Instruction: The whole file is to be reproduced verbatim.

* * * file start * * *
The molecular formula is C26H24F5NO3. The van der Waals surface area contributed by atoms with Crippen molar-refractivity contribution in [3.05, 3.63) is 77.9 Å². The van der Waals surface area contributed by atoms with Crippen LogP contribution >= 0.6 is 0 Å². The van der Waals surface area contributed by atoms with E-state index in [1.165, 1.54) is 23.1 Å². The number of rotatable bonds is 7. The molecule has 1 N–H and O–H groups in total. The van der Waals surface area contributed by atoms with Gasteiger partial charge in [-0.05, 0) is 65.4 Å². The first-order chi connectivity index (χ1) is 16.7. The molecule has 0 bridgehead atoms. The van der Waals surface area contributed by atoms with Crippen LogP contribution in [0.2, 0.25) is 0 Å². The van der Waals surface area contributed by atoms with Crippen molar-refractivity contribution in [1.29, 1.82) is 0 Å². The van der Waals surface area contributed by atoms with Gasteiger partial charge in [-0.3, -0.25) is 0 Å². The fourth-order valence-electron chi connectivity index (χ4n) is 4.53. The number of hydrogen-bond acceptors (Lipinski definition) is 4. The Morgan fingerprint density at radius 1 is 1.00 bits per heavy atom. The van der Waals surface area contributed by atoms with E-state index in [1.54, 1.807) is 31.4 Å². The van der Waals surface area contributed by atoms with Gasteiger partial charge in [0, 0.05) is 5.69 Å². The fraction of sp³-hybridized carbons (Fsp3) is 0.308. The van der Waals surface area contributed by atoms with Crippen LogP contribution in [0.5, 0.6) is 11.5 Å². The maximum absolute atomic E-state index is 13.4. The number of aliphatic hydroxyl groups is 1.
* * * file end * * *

The molecular formula is C26H24F5NO3. The van der Waals surface area contributed by atoms with Crippen molar-refractivity contribution in [3.05, 3.63) is 77.9 Å². The van der Waals surface area contributed by atoms with Crippen LogP contribution >= 0.6 is 0 Å². The van der Waals surface area contributed by atoms with E-state index in [1.165, 1.54) is 23.1 Å². The number of rotatable bonds is 7. The molecule has 1 N–H and O–H groups in total. The van der Waals surface area contributed by atoms with Gasteiger partial charge in [-0.05, 0) is 65.4 Å². The first-order chi connectivity index (χ1) is 16.7. The molecule has 0 bridgehead atoms. The van der Waals surface area contributed by atoms with Crippen LogP contribution in [0.2, 0.25) is 0 Å². The van der Waals surface area contributed by atoms with Crippen molar-refractivity contribution in [1.29, 1.82) is 0 Å². The van der Waals surface area contributed by atoms with Gasteiger partial charge in [-0.3, -0.25) is 0 Å². The fourth-order valence-electron chi connectivity index (χ4n) is 4.53. The number of hydrogen-bond acceptors (Lipinski definition) is 4. The Morgan fingerprint density at radius 1 is 1.00 bits per heavy atom. The van der Waals surface area contributed by atoms with E-state index in [1.54, 1.807) is 31.4 Å². The van der Waals surface area contributed by atoms with Gasteiger partial charge in [0, 0.05) is 5.69 Å². The fraction of sp³-hybridized carbons (Fsp3) is 0.308. The van der Waals surface area contributed by atoms with Crippen LogP contribution in [0.5, 0.6) is 11.5 Å². The maximum absolute atomic E-state index is 13.4. The number of aliphatic hydroxyl groups is 1.